Leslie Rogers (Ohio) – I’ll never forget when Eric took his own time and volunteered to help me “learn” how to float- under a full moon in the Aegean Sea. It isn’t every day someone goes out of their way to help someone else do something like that. I don’t know, I’ve noticed that happening quite a bit on this trip, actually. Afterward, six of us sat on oversized cushions down on the pier, drinking wine and sharing stories late into the night next to the sea.

“Devout Vegan Award” Recipient Caprice Leidig.

Caprice Leidig (Nevada) – Travelling on the Bosphorus on the open deck of a boat was a spectacular moment for me as a geography teacher. I watched in awe as the sweeping landscape of Ístanbul passed by and I was able to observe Ottoman palaces, mosques and mansions along the way. On one side of the Bosphorus is Asia. On the other Asia. What an amazing experience!

“Chip Connoisseur Award” Recipient.

“Chip Connoisseur Award” Recipient Carol McGrew. Photo by Julie Wakefield.

Carol McGrew (Nevada) – I teach WWI in both US History and World Geography, so the Gallipoli sites showed me WWI through a different lens. I also learned more about Atatürk as a military leader.  

“Don't Worry, Be Happy Award” Recipient Chantay Jensen.

“Don’t Worry, Be Happy Award” Recipient Chantay Jensen.

Chantay Jensen (Nevada) – I would like to choose everything but given that is unlikely there are a few moments that took my breath away… Walking into the mosque of Suleiman was one of those such moments.  I have seen images of this mosque in my history books and watched documentaries that show the images but nothing compares to walking into the space, closing my eyes, and imagining what it must have been like centuries ago to have seen the ‘magnificent’ leader and his wife meandering around the grounds. This moment will hopefully stay on my mind forever. In addition to the historical moments that solidified my complete joy in the study of this region I will always cherish my newfound Turkish identity. As it turns out, I am basically Turkish and never knew. My life is forever changed for the better.  

“Man of the Sea Award” Recipient Ed Bischopink.

Ed Bischopink (Nevada) – To stand in the ancient city of Troy and learn about the facts of the civilizations that were once there in addition to the legends that we all teach. That was such a special moment. Troy is such a legend, but to be standing there listening to local expert Professor Mustafa Askin – he told us about the facts of what is known about the numerous civilizations there over the eras. It was amazing.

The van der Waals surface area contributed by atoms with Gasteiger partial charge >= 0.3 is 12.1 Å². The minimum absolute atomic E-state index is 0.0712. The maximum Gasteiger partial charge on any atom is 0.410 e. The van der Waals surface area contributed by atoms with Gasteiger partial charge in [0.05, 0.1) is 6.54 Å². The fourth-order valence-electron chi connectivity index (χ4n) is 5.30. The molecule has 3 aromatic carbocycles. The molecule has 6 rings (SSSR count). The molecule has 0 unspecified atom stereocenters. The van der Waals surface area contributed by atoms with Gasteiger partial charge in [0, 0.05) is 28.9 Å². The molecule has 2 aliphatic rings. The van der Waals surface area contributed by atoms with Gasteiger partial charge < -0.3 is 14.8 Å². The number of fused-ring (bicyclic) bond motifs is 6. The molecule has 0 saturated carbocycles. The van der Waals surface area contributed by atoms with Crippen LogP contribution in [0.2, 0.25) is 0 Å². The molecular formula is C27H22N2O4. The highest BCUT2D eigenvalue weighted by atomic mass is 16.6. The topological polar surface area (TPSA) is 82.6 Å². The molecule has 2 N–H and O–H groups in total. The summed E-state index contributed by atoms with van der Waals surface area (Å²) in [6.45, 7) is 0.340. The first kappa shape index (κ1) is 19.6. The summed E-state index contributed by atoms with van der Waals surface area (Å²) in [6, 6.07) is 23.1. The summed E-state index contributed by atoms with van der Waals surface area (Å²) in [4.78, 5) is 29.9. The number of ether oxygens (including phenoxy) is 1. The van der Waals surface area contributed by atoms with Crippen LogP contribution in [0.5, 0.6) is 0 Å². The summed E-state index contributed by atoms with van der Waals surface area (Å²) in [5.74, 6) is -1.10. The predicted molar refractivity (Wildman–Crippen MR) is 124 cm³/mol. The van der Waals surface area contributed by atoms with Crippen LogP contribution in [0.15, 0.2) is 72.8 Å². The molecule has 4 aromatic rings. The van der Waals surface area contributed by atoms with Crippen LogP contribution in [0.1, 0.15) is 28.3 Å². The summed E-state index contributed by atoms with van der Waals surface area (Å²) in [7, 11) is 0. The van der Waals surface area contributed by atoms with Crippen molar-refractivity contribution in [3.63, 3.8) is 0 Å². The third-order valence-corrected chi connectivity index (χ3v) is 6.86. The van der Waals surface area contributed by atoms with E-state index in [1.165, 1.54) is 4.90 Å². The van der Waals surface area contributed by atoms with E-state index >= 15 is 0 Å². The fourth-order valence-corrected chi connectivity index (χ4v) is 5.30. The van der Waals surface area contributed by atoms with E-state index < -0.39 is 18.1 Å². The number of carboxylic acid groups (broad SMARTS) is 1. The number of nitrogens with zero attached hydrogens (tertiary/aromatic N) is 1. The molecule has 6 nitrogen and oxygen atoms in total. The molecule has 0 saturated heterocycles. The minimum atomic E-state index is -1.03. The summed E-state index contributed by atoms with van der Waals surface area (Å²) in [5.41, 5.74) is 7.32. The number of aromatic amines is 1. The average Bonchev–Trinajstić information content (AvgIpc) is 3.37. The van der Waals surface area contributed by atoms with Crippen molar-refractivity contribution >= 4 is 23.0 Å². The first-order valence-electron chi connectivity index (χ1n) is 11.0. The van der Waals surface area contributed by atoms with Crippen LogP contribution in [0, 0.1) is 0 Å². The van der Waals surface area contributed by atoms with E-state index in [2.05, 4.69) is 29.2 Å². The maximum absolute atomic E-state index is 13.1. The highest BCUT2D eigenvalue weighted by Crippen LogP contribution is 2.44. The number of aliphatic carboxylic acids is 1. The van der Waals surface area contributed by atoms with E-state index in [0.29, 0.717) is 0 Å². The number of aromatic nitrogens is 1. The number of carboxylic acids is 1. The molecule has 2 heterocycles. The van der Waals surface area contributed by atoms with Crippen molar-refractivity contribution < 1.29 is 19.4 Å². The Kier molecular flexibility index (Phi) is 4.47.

“Detail Queen Award” Recipient Julie Wakefield.

Julie Wakefield (Nevada) – There have been so many amazing moments and even more amazing memories. I think there are three moments I will remember forever: the amphitheater at Aphrodisias, and the vista of Nevsehir (Cappadocia). These sites are amazing in so many ways – breathtaking, overwhelming, and memorable.

“Palavra Award” Recipient Lynn Thomas.

“Palavra Award” Recipient Lynn Thomas.

Lynn Thomas (Nevada) – The ancient sites of Turkey are phenomenal and beyond description, my affinity for history has only grown. However, I must say that what I will cherish the most is the connection to our Turkish friends. Evenings eating, talking and laughing together. An impromptu water polo game in the pool is one of the best evenings. Ïsmael stealing the ball to make a point and then taking his goal and running away with it made everyone laugh. Not to be outdone, Dana then trying to avoid Ïsmael gaining the upper hand by swimming away with his team’s goal. Turkey has many irreplaceable sites, but it’s greatest resource is its people.

“Co-Conductor Award” Recipient Pamela Miller.

Pamela Miller (Nevada) – My take-away was that I will always remember Orhan – he is personable, has an extraordinary command of the English language, a sharp sense of humor, and impressive breadth of knowledge. He is the Ultimate Renaissance Man!

“Turkish Bath Screamer Award” Recipient Chris Cox.

“Turkish Bath Screamer Award” Recipient Chris Cox.

Chris Cox (Ohio) – Driving up the mountain to the Acropolis. Going up the mountain in the taksi, exploring the city. It was the first ancient city I’d ever been in and I was inspired by it.

“Turkish Impersonator Award” Recipient John Davis.

“Turkish Impersonator Award” Recipient John Davis.

John Davis (Ohio) – Visiting the mosques. I have not had many opportunities to visit holy buildings of faiths other than my own. Watching people worship, hearing the call to prayer, and experiencing the reverence that is expected in the mosques will definitely be memorable in 25 years.  

“Trusted Helper Award” Recipient Cheryl Healy.

“Trusted Helper Award”
Recipient Cheryl Healy.

Cheryl Healy (Washington) – Watching the skyline of Ístanbul and listening to the call to prayer while cruising on the Bosphorus. The lunch right after that, as we sat on the water and ate our multi-course meal. Oh, and (yes, I get two because I’m succinct) then I loved our visit to the marbling artist’s home. His wife told me the history of their home; a historic military building constructed for one of twelve generals in the 1800s. It took them a decade to restore their home. They both have such warm, gentle, and hospitable spirits.

“International Friendship Through Music Award” Recipient Dana Radcliffe.